The reserved, U.K.-native O'Keeffe took the occasion to challenge Yaghi to see if he could synthesize a particularly beautiful, complex crystal model in his lab.
“'I bet you can’t make that,'” Yaghi said O’Keeffe told him.
Yaghi brashly replied, “No, I bet you that I can make it!”
And so, Yaghi, along with his graduate students, worked around the clock in his lab in the basement of Goldwater lab. “I took O’Keeffe’s model and gave it to my graduate student.”
Thus began the field now known as reticular chemistry. They made a porous metal sulfide — a metal organic framework, or MOF — unlike any other.
“This was a whole new field of research, right here,” Yaghi said.
Yet there were many doubters at the beginning.
O’Keeffe explained, “Those who went to conferences where such materials were discussed two decades ago heard the chorus: 'They won’t be stable.' They were. 'The frameworks will collapse when solvent is removed.’ They didn’t. 'They won’t be porous.' They were — they adsorbedAdsorption is the adhesion of atoms, ions or molecules from a gas, liquid or dissolved solid to a surface. Source: Wikipedia. gases at low pressures and had 'permanent' porosity."
Follow the ASU yellow ball
This porosity — a big opening in the heart of a MOF structure — O’Keeffe typically filled in his models with a placeholder of a yellow balloon to show the size of a molecule that could fit within the space. His yellow, space-filling balloons became a hallmark of their MOF designs.
“He put the yellow ball in there, which has become famous since then,” Yaghi said. “I made the decision that the yellow ball should be yellow because that was Arizona State University’s logo.”
They invented a new crystal chemistry of stable and porous MOFs. They came up with all sorts of different sizes that they could design and fill with an assortment of molecules placed into spaces within these structures.
An early example of an MOF, formed of strong bonds, was what is now known as MOF-2, made by Yaghi’s lab team. In this compound, square "paddle wheels" containing two zinc atoms are linked in a periodic square array. It was one of the first structures that had the ability to adsorb gases within the big spaces at low pressures.
O’Keeffe said of their discovery, “What has been most remarkable in MOF chemistry over the years was the constant Greek chorus saying that ‘It can’t be done,’ but subsequent history has been an illustration of the truism ‘never say never' — naysayers can only be proved wrong.”
And soon, they did just that. One structure in particular, MOF-5, attracted worldwide attention for its unparalleled ability to hold gases. It earned O’Keeffe, Yaghi and colleagues a seminal publication in the prestigious journal Nature. It changed everything.
“And so, we were off to the races,” Yaghi said.
This demonstrated to the scientific community that MOFs had truly unprecedented surface area, porosity and stability.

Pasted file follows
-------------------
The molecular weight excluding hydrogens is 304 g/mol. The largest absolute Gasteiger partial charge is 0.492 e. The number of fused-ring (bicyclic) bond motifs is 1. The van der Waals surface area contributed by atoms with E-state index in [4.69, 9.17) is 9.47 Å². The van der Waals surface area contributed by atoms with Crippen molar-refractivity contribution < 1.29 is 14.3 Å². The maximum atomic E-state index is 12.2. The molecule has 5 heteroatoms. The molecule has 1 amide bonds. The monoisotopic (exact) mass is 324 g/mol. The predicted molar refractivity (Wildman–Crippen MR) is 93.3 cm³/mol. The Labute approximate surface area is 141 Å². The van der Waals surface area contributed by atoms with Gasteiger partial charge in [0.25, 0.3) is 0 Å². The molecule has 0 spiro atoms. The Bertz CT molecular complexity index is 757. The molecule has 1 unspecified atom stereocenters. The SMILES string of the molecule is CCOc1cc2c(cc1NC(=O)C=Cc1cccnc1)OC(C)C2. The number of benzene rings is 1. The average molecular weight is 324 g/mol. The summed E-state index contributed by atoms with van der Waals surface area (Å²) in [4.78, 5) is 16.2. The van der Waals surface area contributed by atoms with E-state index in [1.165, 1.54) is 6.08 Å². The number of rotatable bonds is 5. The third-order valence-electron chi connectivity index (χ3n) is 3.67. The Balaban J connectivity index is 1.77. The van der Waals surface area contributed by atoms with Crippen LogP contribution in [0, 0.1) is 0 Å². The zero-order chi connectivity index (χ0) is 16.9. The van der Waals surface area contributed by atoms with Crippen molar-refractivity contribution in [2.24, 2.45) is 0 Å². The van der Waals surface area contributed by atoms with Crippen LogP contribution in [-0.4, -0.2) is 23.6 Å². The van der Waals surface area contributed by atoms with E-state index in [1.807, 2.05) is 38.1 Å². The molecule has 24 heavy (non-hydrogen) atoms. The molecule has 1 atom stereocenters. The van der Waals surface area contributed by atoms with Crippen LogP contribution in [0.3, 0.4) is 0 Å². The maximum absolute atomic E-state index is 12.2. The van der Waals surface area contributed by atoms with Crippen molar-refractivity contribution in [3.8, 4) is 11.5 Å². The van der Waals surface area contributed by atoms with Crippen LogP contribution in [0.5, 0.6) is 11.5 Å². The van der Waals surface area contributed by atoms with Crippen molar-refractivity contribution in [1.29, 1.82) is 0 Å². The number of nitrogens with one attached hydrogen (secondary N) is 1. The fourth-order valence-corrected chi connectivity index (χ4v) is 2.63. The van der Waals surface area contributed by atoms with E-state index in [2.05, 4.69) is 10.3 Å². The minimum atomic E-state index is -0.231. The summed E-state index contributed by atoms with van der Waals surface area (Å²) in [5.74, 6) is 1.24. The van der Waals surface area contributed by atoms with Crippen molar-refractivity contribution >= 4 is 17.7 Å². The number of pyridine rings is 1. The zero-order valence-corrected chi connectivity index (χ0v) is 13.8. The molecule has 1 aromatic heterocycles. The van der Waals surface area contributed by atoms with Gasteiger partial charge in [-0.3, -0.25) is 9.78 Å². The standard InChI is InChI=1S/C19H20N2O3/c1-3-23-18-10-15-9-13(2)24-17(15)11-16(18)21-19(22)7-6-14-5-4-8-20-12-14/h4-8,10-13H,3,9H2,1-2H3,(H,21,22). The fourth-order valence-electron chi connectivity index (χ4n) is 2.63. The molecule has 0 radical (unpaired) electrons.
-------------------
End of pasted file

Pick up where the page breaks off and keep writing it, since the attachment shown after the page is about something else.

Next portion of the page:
Above: MOF-5 (sometimes called IRMOF-1) is a metal organic framework formed from Zn4O nodes with 1,4-benzodicarboxylic acid struts between the nodes. The spheres represent the pore size that can be used for gas storage. IR stands for isoreticular which means it is a series of MOFs with the same topology, but different sized pores.
“We had to show, in fact, that you could make an MOF, not just crystalline, but that the pores can remain open in the absence of guests,” Yaghi said. “And everyone was excited.”
They took from the fields of organic, inorganic and solid-state chemistry, and combined this know-how with the art and aesthetics of architecture. Together, from a toolkit of molecular Legos, they fashioned chemical building blocks into entirely new frameworks, with exotic, 3D crystals built in new triangular, square and tetrahedral geometries.
These MOFs were precisely arranged, with strong bonds containing atoms of carbon, hydrogen and oxygen combined with metals like zinc for entirely new properties, like storing gases more compactly.
For the first time, scientists could use the pores for new applications. That was the aspect that was missing from the field.
“It gave this field, (which) I would say was full of sculptures ... a basis to go on and make frameworks that are now useful,” Yaghi said. “Now you can remove the gas and put new ones in. The new ones could be hydrogen, methane, whatever. Or you could functionalize the pores and do very specific transformations. So, this meant everything.”
A beautiful collaboration
“Omar, this is so beautiful! It will be the best thing you’ve ever done!” O’Keeffe said at the time.
“Little did he realize that we would do much more than that together,” Yaghi said.
“That really was the magic of that collaboration. It didn’t take Mike very long to recognize that basically any building unit that you could get your hands on (that) could be a geometric unit could be linked together into a network. What this meant was that any linker, any cluster that you can imagine you can get your hands on, you can make it into an MOF. Anything a chemist can imagine, now, we’ve shown that you can make,” Yaghi said.